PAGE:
Incentives for peace

January 3, 2016

A retrospective look at Pakistan’s Afghan policy in the light of Pakistan’s army chief’s visit to Afghanistan and its possible outcomes

Incentives for peace

A renewed effort is underway to revive the stalled Afghan peace process and the first step to make it happen was taken when Pakistan Army chief General Raheel Sharif paid a visit to Afghanistan on December 27.

In fact, things started happening on the Afghanistan front at the Heart of Asia conference held in Islamabad on December 8-9. It was at this conference that President Ashraf Ghani, who had reluctantly agreed to visit Pakistan after having bitterly criticised it for being the source of the instability in Afghanistan, accepted Pakistan’s offer to help facilitate the peace talks with the Afghan Taliban.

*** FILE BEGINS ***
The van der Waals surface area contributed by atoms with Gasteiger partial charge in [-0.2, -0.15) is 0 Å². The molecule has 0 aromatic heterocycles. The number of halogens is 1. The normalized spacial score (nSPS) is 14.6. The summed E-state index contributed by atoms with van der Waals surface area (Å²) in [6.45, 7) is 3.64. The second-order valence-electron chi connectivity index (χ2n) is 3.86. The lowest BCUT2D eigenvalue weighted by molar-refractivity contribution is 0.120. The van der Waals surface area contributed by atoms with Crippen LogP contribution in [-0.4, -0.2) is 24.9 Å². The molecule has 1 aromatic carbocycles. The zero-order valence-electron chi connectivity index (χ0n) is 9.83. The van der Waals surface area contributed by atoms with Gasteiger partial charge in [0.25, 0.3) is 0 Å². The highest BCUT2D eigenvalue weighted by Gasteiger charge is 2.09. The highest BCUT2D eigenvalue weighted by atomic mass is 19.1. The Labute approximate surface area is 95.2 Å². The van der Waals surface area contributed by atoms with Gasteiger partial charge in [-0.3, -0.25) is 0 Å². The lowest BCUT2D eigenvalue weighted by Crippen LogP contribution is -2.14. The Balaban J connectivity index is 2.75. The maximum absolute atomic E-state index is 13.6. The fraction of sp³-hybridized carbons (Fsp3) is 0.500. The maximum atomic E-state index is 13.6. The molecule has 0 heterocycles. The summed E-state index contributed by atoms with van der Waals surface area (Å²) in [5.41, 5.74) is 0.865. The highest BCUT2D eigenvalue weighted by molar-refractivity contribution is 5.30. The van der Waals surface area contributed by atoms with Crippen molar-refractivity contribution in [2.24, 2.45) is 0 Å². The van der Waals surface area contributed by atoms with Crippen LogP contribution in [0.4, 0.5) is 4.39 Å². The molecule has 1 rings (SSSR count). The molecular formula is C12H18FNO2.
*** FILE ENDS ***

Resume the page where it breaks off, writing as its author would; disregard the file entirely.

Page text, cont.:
The next move was the visit of the Pakistan Army chief and the Inter-Services Intelligence (ISI) Director General Lt Gen Rizwan Akhtar to Afghanistan to discuss the way forward in context of the peace negotiations involving the Taliban. If President Ghani had his way, the visit will have taken place before the Heart of Asia moot so that it could have strengthened his position in Afghanistan in the face of domestic opposition, but Pakistan government resisted the pressure and decided to send General Raheel Sharif to Kabul after the conference.

In Pakistan, some critics objected to the handing over of decision-making on Afghanistan to the military as they felt the elected government should have sent a minister or someone from the foreign ministry along with the Army chief to Kabul. This indeed would have been a prudent move for conveying the message to the Afghan government that Pakistan’s civilian and military authorities were jointly handling the issue and taking decisions.